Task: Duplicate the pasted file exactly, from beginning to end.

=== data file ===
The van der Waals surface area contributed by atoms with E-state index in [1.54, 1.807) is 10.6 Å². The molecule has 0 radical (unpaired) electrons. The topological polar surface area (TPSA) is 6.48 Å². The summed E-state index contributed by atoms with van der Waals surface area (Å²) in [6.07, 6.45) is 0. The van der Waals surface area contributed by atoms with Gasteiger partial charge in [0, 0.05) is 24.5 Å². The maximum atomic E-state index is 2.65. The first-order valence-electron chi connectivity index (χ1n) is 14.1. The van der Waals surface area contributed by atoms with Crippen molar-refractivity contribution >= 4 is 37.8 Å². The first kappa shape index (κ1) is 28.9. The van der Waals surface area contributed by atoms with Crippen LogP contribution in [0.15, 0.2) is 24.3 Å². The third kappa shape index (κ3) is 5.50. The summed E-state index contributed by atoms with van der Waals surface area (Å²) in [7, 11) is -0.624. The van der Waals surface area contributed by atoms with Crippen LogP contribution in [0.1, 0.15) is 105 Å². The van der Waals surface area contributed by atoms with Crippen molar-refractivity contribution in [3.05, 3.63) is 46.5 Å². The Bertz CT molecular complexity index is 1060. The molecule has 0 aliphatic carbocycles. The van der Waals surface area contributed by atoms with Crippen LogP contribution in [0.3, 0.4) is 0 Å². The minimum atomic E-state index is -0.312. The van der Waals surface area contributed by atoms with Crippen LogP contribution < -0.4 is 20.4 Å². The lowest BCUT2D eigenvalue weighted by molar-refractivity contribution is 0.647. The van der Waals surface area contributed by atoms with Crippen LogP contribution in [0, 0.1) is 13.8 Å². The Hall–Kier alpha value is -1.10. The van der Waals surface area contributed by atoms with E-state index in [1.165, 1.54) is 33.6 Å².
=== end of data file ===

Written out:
The van der Waals surface area contributed by atoms with E-state index in [1.54, 1.807) is 10.6 Å². The molecule has 0 radical (unpaired) electrons. The topological polar surface area (TPSA) is 6.48 Å². The summed E-state index contributed by atoms with van der Waals surface area (Å²) in [6.07, 6.45) is 0. The van der Waals surface area contributed by atoms with Gasteiger partial charge in [0, 0.05) is 24.5 Å². The maximum atomic E-state index is 2.65. The first-order valence-electron chi connectivity index (χ1n) is 14.1. The van der Waals surface area contributed by atoms with Crippen molar-refractivity contribution >= 4 is 37.8 Å². The first kappa shape index (κ1) is 28.9. The van der Waals surface area contributed by atoms with Crippen LogP contribution in [0.15, 0.2) is 24.3 Å². The third kappa shape index (κ3) is 5.50. The summed E-state index contributed by atoms with van der Waals surface area (Å²) in [7, 11) is -0.624. The van der Waals surface area contributed by atoms with Crippen LogP contribution in [0.1, 0.15) is 105 Å². The van der Waals surface area contributed by atoms with Crippen molar-refractivity contribution in [3.05, 3.63) is 46.5 Å². The Bertz CT molecular complexity index is 1060. The molecule has 0 aliphatic carbocycles. The van der Waals surface area contributed by atoms with Crippen LogP contribution in [0.3, 0.4) is 0 Å². The minimum atomic E-state index is -0.312. The van der Waals surface area contributed by atoms with Crippen LogP contribution < -0.4 is 20.4 Å². The lowest BCUT2D eigenvalue weighted by molar-refractivity contribution is 0.647. The van der Waals surface area contributed by atoms with Crippen LogP contribution in [0, 0.1) is 13.8 Å². The Hall–Kier alpha value is -1.10. The van der Waals surface area contributed by atoms with E-state index in [1.165, 1.54) is 33.6 Å².